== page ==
It may be a genuine mistake or a calculated propaganda strategy, but the Middle East Media and Research Institute (MEMRI) sure has a lot of explanation to do as bloggers across the region started questioning their motives this week.
It all started with the translation of a children's television programme, which appeared on Hamas TV, in which a Palestinian girl allegedly threatens to ‘annihilate’ all Jews and become a suicide bomber.
CNN Arabic Department member and blogger Ali Al Arabi briefs us about the situation:
How easy was it for MEMRI to fool so many of the US media outlets with its translation of a children program on Hamas TV, where a child was supposedly have said the words “ we will annihilate the Jews”
It was very easy!
The controversy was fuelled further when CNN decided to yank the video off the air because of major translation errors on part of MEMRI.
First let me just say that I reviewed the Arabic version of the MEMRI clip which looked discontinuous and disjointed because the context of the conversation in the show did not seem to be coherent. However, at the bottom of this page you will find my corrections of MEMRI translation errors.
The inflammatory words MEMRI blasted the US media with were when the young caller “Sanable” was supposed to have said “we will annihilate the Jews” were not even mentioned by the caller or by anyone else in that clip.
“Sanable actually said “The Jews are shooting us” which is entirely different word and different meaning and which makes me wonder as to where in the world the words “we will annihilate the Jews come from.”
Was MEMRI actually playing verbal gymnastics? Yes indeed.
The issue here is not simply some error in the translation of this word or that, but actually making new words up and putting them in the mouth of that child to show defamatory evidence against the Palestinians.
MEMRI which stands for Middle East Media Research Institute was established by former Israeli intelligence agents, the Mossad, to police Arabic media for any evidence of anti-Israeli rhetoric.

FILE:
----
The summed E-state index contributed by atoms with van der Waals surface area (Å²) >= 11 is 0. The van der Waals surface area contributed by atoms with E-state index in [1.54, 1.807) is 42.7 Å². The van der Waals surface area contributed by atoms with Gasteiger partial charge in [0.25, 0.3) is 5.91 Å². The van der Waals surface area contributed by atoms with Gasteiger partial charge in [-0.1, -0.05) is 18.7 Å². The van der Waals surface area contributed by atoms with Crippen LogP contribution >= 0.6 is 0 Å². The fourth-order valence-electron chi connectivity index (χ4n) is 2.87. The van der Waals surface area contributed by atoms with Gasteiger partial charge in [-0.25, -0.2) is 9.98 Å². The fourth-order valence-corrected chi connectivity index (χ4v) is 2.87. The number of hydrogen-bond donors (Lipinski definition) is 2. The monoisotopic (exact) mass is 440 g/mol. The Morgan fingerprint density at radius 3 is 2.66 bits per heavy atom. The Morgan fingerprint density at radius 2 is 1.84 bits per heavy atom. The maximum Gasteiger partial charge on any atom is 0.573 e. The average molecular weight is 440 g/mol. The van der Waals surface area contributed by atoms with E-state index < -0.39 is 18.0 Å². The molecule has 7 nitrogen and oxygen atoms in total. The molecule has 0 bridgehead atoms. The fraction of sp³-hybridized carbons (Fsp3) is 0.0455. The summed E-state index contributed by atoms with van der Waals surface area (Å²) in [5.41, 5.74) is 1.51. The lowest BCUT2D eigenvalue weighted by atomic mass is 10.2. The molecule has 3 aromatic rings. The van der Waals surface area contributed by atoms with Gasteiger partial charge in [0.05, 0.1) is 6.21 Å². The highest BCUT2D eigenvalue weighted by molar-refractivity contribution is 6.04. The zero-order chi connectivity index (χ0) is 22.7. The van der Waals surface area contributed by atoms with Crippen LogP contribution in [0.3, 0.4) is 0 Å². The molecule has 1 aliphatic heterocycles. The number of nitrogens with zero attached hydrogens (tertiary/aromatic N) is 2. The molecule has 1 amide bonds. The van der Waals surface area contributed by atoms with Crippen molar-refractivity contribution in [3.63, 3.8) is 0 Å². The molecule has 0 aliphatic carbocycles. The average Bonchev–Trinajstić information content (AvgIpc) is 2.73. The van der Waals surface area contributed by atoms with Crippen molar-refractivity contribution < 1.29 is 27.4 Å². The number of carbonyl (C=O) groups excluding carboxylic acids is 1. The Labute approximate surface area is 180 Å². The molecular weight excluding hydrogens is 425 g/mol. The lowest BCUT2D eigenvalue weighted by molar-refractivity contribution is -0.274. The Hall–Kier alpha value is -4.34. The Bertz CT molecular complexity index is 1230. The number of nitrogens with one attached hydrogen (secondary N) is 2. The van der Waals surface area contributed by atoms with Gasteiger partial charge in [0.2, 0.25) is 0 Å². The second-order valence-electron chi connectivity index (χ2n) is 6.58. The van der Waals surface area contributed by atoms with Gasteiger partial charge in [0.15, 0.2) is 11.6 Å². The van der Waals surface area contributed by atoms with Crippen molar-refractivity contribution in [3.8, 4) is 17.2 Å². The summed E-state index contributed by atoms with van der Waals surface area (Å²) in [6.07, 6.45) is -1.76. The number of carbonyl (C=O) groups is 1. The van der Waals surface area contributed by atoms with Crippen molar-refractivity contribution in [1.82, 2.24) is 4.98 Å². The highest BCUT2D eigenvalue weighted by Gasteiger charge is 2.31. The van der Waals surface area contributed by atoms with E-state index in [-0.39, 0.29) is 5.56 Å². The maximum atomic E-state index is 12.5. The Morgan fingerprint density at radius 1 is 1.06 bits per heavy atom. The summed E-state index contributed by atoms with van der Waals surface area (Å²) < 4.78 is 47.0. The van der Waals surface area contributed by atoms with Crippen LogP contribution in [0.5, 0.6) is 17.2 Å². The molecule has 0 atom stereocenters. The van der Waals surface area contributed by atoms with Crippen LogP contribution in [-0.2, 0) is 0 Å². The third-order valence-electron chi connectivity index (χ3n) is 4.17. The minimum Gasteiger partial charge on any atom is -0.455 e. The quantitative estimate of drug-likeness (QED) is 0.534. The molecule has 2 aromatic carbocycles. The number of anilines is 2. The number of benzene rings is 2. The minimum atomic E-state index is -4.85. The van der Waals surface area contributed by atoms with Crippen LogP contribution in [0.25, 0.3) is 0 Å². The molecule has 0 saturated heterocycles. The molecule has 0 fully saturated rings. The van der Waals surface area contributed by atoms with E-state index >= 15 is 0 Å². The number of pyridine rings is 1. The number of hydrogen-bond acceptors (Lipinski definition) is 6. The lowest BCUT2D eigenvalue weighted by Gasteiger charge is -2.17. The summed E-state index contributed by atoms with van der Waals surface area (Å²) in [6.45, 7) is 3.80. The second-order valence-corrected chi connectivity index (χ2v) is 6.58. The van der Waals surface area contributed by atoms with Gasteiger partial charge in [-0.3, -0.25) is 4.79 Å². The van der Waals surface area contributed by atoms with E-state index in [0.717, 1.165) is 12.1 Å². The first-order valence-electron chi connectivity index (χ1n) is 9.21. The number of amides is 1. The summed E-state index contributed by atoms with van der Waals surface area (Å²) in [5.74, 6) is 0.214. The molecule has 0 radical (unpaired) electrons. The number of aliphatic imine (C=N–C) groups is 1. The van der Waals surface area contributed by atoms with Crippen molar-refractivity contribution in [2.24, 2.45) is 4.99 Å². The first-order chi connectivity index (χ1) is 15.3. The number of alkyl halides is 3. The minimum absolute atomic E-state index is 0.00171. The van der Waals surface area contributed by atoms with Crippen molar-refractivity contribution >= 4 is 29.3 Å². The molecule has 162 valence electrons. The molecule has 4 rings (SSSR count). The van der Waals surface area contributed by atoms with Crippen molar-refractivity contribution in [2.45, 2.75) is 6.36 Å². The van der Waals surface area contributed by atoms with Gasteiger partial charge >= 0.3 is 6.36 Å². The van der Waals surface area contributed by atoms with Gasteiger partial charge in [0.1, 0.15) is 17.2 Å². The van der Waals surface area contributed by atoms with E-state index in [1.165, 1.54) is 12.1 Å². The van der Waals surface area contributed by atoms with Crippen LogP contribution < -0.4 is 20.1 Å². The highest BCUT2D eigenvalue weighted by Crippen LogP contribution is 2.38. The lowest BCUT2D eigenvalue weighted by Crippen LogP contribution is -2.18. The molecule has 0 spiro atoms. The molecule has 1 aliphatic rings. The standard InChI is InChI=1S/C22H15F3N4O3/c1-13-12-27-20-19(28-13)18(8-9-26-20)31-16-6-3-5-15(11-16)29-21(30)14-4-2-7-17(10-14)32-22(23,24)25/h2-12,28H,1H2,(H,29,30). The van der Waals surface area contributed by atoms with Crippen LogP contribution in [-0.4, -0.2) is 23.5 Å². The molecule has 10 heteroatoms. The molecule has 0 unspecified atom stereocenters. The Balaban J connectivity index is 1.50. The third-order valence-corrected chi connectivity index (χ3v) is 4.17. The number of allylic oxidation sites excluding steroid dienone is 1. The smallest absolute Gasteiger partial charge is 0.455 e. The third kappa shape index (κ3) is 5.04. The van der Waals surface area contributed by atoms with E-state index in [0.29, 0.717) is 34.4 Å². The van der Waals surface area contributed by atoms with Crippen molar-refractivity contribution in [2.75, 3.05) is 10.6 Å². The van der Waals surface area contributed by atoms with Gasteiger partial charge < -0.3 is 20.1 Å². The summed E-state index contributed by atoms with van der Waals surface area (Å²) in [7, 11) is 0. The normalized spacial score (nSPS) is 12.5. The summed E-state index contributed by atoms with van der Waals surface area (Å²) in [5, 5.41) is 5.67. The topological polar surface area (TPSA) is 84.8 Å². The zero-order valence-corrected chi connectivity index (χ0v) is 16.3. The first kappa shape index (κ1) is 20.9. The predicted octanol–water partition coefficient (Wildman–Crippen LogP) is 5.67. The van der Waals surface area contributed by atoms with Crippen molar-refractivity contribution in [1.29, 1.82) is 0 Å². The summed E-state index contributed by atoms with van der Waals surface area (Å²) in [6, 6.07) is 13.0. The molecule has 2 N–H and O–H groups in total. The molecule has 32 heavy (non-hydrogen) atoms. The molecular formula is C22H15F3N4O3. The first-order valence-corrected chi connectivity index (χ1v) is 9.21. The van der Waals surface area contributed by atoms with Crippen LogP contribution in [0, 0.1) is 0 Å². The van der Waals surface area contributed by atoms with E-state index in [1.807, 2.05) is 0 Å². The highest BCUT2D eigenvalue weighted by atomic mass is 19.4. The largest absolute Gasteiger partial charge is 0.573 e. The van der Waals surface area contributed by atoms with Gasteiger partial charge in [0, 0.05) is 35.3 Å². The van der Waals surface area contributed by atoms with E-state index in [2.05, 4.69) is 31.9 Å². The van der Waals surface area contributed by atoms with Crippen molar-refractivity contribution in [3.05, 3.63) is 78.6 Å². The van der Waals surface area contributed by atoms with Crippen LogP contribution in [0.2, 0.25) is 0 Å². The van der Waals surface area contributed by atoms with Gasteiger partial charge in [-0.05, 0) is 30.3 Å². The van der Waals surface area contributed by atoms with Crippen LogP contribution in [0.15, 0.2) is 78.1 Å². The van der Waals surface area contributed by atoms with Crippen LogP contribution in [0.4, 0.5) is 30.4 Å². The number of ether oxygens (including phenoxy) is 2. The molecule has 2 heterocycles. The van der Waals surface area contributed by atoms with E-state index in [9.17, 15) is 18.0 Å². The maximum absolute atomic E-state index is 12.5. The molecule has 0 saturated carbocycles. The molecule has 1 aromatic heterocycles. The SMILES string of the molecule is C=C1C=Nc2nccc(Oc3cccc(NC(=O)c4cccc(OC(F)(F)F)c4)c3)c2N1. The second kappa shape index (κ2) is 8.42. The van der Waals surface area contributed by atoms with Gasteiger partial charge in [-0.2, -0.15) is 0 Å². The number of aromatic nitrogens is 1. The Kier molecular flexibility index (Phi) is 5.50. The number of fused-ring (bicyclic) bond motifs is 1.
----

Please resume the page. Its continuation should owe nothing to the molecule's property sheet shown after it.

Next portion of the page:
The Angry Arab News Service, run by As'ad Abu Khalil, weighs in:
“The Lies of MEMRI, yet again. I normally would not link to MEMRI, but this time I will,” he states.
Abu Khalil goes further and actually translates the entire text, highlighting the phrases MEMRI got wrong. Click on the link above to read the entire text.
Meanwhile, Brian Whitaker, of the Guardian Online, gives us his take, describing the situation as follows:
In the Hamas video clip issued by Memri, a Mickey Mouse lookalike asks a young girl what she will do “for the sake of al-Aqsa”. Apparently trying to prompt an answer, the mouse makes a rifle-firing gesture and says “I'll shoot”.
The child says: “I'm going to draw a picture.”
Memri's translation ignores this remark and instead quotes the child (wrongly) as saying: “I'll shoot.”
Pressed further by the mouse – “What are we going to do?” – the girl replies in Arabic: “Bidna nqawim.” The normal translation of this would be “We're going to [or want to] resist” but Memri's translation puts a more aggressive spin on it: “We want to fight.”
The mouse continues: “What then?”
According to Memri, the child replies: “We will annihilate the Jews.”
The sound quality on the clip is not very good, but I have listened to it several times (as have a number of native Arabic speakers) and we can hear no word that might correspond to “annihilate”.
What the girl seems to say is: “Bitokhoona al-yahood” – “The Jews will shoot us” or “The Jews are shooting us.”
This is followed by further prompting – “We are going to defend al-Aqsa with our souls and blood, or are we not?”
Again, the girl's reply is not very clear, but it's either: “I'll become a martyr” or “We'll become martyrs.”
Whitaker further adds:
The curious thing about all this is that Memri's translations are usually accurate (though it is highly selective in what it chooses to translate and often removes things from their original context). When errors do occur, it's difficult to attribute them to incompetence or accidental lapses. As in the case of the children's TV programme, there appears to be a political motive.
The effect of this is to devalue everything Memri translates – good and bad alike. Responsible news organisations can't rely on anything it says without going back and checking its translations against the original Arabic.
For Algerian linguist Lameen Souag, there simply is no excuse for bad translations.
“The moral in all this for English-language media is clear: when some helpful organisation sends you a free translation of some foreign-language article or program, do look a gift horse in the mouth, and check the translation with an independent source first. As for readers/viewers of the media in any language – caveat lector! But you no doubt already knew that,” he notes.